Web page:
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Roy Williams is Stepping Down at UNC

Gary Broome - Associated Press

In a bombshell out of Chapel Hill this morning, North Carolina’s iconic Naismith Hall of Fame basketball coach Roy Williams announced he was retiring at age 70.

Williams has been the soul of Tobacco Road since he arrived at Chapel Hill from Kansas before the 2004 season. He won three national championships and 903 games in an illustrious 33-year head coaching career.

His departure leaves a huge vacuum in the sport and comes at a time when college basketball is in turmoil. Williams was reportedly unhappy with the direction of the program but more concerns about the rising amount of players entering the transfer portal and the NIL controversy over whether college athletes should be compensated for work performed over and above the full cost of a college scholarship.

At schools like Carolina that have a history of signing elite players who turn into one and done, there is constant reloading. The best players rarely stay more than two years and now it appears a blue- chip freshman talent like 6-10 Walker Kessler, who could have been an All American by his junior year, is leaving because he wants to be a stretch four and shoot more threes.

Carolina has always been one of the gold standards for the sport.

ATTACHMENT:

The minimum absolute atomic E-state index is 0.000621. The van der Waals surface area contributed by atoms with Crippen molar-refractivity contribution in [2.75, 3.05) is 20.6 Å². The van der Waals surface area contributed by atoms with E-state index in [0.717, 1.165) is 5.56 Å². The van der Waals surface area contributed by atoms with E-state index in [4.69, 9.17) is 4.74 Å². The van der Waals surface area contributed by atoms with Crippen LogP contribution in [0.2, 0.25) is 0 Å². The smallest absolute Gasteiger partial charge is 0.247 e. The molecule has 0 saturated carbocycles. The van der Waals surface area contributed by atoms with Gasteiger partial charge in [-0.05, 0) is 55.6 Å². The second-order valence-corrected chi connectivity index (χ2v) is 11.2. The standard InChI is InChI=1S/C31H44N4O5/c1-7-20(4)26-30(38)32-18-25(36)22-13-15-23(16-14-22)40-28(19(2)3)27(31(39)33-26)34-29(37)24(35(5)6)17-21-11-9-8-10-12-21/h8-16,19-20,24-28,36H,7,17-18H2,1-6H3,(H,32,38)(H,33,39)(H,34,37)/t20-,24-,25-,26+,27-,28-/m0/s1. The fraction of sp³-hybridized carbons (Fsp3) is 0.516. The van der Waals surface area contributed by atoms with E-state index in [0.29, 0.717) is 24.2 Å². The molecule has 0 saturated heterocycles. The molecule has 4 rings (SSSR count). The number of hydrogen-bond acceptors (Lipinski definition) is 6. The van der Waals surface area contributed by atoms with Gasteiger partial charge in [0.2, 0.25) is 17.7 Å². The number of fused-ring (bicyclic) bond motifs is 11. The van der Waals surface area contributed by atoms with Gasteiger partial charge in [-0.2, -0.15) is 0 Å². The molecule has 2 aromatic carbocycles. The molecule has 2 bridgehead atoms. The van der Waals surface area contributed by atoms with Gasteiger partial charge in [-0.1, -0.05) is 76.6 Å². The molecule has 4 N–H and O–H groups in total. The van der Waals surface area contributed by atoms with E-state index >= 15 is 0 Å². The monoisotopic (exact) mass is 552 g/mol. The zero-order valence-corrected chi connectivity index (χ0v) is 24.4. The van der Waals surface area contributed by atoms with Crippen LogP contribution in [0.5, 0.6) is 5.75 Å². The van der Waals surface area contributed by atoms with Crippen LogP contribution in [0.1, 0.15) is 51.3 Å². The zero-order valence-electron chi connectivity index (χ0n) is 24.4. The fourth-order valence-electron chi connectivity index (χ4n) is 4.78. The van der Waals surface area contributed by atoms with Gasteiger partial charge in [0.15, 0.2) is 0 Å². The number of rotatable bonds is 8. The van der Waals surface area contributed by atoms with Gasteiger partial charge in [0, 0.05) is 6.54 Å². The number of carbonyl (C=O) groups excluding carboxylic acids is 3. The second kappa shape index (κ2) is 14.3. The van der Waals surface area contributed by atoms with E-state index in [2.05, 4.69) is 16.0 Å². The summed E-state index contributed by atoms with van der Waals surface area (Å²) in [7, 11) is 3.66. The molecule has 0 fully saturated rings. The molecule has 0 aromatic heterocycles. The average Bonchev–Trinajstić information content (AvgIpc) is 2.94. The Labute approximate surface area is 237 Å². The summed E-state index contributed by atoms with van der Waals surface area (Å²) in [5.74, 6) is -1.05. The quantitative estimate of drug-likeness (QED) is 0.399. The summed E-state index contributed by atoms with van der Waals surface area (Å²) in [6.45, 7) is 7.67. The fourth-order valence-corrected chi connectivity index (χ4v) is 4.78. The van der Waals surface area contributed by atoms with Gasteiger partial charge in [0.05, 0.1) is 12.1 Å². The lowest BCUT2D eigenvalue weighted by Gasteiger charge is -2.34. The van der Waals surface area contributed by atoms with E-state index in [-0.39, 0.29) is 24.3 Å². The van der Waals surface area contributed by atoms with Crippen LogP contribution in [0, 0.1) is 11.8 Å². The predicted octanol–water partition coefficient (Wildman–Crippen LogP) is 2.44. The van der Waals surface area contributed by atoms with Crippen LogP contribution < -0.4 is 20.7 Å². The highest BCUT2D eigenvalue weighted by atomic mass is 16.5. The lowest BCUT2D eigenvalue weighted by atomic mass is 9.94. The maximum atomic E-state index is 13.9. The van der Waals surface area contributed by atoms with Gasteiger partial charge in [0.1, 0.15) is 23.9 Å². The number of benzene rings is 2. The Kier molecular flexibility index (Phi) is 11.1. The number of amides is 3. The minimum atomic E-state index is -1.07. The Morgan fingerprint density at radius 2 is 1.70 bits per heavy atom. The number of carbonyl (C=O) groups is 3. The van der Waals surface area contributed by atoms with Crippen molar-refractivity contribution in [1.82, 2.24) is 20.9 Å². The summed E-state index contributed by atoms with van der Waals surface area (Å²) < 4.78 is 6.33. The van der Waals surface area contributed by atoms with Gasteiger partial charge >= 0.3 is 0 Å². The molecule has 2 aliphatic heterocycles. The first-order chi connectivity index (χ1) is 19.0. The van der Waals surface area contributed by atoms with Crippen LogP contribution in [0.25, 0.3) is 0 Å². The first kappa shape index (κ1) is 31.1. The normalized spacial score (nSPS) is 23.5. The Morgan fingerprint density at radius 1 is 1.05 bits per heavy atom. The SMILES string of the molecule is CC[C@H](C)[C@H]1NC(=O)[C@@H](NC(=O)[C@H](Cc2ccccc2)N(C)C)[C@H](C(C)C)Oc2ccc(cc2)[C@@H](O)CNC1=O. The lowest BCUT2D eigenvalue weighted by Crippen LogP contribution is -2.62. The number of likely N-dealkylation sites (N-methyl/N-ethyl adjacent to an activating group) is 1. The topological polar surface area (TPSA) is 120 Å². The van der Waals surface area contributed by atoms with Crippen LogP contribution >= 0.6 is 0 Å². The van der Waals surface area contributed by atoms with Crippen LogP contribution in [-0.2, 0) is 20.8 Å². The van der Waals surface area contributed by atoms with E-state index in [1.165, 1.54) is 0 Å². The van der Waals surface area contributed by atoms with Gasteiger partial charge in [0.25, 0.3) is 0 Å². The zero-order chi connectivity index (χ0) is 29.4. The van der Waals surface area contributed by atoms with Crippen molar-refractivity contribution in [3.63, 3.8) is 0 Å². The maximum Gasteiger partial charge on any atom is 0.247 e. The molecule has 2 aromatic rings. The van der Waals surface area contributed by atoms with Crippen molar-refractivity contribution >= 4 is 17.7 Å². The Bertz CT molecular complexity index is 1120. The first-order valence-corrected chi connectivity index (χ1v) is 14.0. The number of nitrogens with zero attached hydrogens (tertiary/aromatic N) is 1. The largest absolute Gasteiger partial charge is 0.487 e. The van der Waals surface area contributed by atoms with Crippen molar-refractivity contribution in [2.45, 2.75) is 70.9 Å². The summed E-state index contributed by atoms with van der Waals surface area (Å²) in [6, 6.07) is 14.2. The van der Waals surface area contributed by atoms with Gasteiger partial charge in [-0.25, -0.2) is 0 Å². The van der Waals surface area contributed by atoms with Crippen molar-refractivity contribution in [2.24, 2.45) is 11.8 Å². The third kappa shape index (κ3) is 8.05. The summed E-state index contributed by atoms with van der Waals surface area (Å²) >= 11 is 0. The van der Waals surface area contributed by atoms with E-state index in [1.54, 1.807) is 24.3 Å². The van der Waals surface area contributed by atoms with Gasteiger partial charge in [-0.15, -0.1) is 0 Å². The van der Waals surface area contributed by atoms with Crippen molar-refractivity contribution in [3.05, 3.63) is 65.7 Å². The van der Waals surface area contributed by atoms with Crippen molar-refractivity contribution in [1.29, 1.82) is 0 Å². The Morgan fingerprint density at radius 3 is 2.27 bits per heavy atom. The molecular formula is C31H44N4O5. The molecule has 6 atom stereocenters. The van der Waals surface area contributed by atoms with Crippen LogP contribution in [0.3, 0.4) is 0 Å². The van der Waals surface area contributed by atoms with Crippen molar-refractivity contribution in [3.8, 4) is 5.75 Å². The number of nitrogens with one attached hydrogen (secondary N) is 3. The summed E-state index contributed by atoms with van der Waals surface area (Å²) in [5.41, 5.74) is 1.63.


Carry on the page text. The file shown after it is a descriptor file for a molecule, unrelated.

Williams spent 18 years at North Carolina, going 495-163 while leading the Tar Heels to three NCAA tournament titles in 2005, 2009 and 2017. He also spent 15 years coaching Kansas to four Final Four appearances before leaving for his alma mater. UNC lost to Wisconsin in the first round of the tournament this year in his final game, his only first round loss in the tournament in 30 years.

Williams came up through the ranks. He coached five years at Charles D Owen High School in Swannanoa, N.C. before becoming an assistant to the legendary Dean Smith.

Williams time at Carolina included a 1982 national championship, which will always be remembered for the game winning shot a young freshman Michael Jordan made against Georgetown. After 10-seasons at UNC bench, he left for the head coaching job at Kansas, getting the job on the recommendation of Smith.

He turned Kansas into a Big 12 power, winning nine conference titles and advancing to the Final Four four times and the national championship game twice. He passed on the Carolina job once in 2000 after Bill Guthridge retired but couldn’t say no a second time in 2003 after the Matt Doherty era, which including an 8-20 season.

Two years later Williams won his first national title, defeating Illinois, marking the first of five Final Four appearances with the Tar Heels. Since taking over at Carolina, Williams had 21 players selected in the first round the NBA draft. Williams won nine ACC regular season titles and three conference championships. He won seven Big 12 tournament titles with Kansas.

Williams had only one losing record—an injury plagued 14-19 year in 2018-19—and otherwise only missed one NCAA tournament, when he inherited a Kansas team on probation. He won the 2010 NIT.

It’s early, but the two frontrunners already being mentioned to replace him are UNC assistant Hubert Davis and UNC-Greensboro coach Wes Miller, both former Carolina players and graduates of the university.



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